"What did I do when I found out?" Goldman says. "I cried." It was a good cry.

"The fact that he was somehow able to get this through the whole FDA system that everybody complains about," says Stanford's Dr. Michael Dake, another unpaid adviser, "that's an amazing story."

It's still too early to know how widely the catheter, known as the IsoFlow, will be deployed. Every cancer case is different and Goldman's catheter is not right for all cases. Goldman's push now is to persuade doctors to try the catheter.

A Wisconsin neurologist became the first to use it recently with mixed results. The device functioned as designed, but the patient's tumor was situated in such a way that the doctor could not thread the catheter all the way to the blood vessels feeding the tumor, says Goldman, who attended the surgery.

Goldman is undeterred. He is continuing to refine the IsoFlow. There will be other cases, he says.

And if he's learned anything in the years since his sister died, it's that sometimes it takes a setback to inspire success.

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Postby cheerleader » Sat Nov 14, 2009 9:41 am

What a great article, thanks for sharing, Sharon. These are folks looking to cure disease....and in Goldman's case, it's personal. I love the fact Dr. D is an unpaid advisor. I still do not know when this man sleeps or eats or sees his family, but I am so thankful has taken on MS.
cheer
Husband dx RRMS 3/07
dx dual jugular vein stenosis (CCSVI) 4/09
http://ccsviinms.blogspot.com
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Postby Sharon » Sat Nov 14, 2009 9:56 am

Joan -

When you have had a loved one go through the chemo treatments and you see a body ravaged by the drugs, one becomes very angry. Something that delivers the drugs directly to the tumor --- rest of the body remains healthy --- a chance for cancer treatment to become bearable. I hope Goldman succeeds.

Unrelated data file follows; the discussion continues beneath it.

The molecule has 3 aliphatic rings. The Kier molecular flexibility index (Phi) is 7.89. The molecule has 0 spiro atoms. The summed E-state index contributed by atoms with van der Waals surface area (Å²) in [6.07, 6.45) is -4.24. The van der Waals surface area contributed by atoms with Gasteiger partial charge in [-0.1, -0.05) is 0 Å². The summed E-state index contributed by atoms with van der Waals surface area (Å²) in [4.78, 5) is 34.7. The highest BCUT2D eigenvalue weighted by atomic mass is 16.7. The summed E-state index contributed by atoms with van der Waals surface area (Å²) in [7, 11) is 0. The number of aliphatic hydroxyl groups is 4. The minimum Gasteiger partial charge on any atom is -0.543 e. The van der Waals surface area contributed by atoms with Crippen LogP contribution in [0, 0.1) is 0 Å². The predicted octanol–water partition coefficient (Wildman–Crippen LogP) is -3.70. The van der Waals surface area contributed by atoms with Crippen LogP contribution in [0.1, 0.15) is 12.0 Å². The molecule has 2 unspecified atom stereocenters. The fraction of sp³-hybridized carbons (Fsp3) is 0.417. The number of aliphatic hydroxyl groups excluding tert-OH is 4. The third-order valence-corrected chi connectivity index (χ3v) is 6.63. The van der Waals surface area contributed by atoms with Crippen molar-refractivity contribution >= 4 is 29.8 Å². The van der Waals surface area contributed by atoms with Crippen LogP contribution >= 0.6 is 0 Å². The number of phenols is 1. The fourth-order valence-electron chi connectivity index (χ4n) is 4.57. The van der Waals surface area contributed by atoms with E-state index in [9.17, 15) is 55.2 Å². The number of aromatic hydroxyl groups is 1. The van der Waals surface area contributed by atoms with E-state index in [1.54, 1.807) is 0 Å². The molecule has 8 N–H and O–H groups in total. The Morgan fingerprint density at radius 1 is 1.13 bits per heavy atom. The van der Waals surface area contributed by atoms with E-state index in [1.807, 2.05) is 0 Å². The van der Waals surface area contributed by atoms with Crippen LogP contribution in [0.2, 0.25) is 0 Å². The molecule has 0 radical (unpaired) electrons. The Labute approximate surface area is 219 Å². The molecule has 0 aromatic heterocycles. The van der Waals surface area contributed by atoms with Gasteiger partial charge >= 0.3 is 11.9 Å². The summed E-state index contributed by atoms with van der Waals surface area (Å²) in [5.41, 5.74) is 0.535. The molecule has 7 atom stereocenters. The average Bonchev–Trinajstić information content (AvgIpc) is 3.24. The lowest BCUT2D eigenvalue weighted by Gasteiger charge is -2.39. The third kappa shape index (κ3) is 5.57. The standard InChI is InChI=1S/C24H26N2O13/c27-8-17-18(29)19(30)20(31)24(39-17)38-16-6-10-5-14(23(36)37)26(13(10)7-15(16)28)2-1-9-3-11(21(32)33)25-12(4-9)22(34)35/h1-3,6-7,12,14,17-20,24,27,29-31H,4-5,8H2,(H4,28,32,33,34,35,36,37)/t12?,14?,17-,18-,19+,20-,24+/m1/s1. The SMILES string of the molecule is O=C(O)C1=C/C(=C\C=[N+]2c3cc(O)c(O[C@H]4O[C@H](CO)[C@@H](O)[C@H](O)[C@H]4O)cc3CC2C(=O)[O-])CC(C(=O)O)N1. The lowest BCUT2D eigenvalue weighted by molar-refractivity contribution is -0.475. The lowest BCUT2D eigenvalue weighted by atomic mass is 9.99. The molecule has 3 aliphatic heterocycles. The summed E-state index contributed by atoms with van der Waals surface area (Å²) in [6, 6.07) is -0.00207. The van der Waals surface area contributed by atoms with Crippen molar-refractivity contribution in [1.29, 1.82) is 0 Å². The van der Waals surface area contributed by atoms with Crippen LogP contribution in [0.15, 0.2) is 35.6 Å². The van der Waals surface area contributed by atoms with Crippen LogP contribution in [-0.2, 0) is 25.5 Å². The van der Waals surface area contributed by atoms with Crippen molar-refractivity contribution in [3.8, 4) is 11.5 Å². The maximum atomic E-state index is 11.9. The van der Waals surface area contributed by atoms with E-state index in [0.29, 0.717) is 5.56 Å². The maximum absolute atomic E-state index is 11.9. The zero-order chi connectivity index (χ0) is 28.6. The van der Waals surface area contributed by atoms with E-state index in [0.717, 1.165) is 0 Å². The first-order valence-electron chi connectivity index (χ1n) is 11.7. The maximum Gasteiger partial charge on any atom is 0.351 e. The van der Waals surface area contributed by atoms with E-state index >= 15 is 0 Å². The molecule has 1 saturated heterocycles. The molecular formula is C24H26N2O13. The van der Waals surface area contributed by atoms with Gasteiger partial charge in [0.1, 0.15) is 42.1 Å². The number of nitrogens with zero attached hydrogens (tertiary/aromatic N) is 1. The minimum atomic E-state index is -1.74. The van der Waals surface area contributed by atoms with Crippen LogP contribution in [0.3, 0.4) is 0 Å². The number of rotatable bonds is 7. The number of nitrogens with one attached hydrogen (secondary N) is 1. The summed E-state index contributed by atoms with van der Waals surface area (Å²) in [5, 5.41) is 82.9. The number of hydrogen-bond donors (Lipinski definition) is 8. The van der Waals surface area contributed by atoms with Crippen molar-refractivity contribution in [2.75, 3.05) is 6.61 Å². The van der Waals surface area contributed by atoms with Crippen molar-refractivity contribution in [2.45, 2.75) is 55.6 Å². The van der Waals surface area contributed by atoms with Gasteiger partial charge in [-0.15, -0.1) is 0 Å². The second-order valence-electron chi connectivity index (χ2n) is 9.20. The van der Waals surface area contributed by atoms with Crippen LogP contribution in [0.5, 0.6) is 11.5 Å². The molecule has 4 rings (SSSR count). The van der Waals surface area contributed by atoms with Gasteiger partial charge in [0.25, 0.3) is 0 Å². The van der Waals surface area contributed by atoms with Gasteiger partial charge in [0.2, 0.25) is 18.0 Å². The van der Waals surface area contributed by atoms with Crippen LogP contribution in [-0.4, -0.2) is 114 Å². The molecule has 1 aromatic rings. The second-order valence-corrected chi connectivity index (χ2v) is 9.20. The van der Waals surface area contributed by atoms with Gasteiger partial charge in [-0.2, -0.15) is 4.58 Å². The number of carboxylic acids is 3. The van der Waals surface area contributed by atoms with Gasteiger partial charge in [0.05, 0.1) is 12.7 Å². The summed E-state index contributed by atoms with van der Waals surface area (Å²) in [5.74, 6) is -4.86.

Sharon
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Postby Loobie » Sat Nov 14, 2009 11:36 am

cheerleader wrote:What a great article, thanks for sharing, Sharon. These are folks looking to cure disease....and in Goldman's case, it's personal. I love the fact Dr. D is an unpaid advisor. I still do not know when this man sleeps or eats or sees his family, but I am so thankful has taken on MS.
cheer


I was thinking the same thing on the plane. When does this guy sleep? I really, really like that guy.
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Postby ErikaSlovakia » Sat Nov 14, 2009 11:43 am

Loobie wrote:
I was thinking the same thing on the plane. When does this guy sleep? I really, really like that guy.

I am thinking the same about Dr. Simka. He should be cloned.
:) May be he never goes gome, he is only visiting hospitals and answer his e-mails. :)
Dr. Ludyga is also very busy.
Well, good quality people are always busy :wink:
Erika
Aug. 7, 09 Doppler Ultras. in Poland, left Jugul. valve problem, RRMS since 1996, now SPMS,
- Nov.3,09: one stent in the left jug. vein in Katowice, Poland, LDN, never on DMDs
- Jan. 19, 11: control venography in Katowice - negative but I feel worse
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Postby ozarkcanoer » Sat Nov 14, 2009 11:45 am

Thanks to cheerleader that all of us with MS have Dr. Dake on our side. The article was stupendous !!!! Thanks for posting it !!!!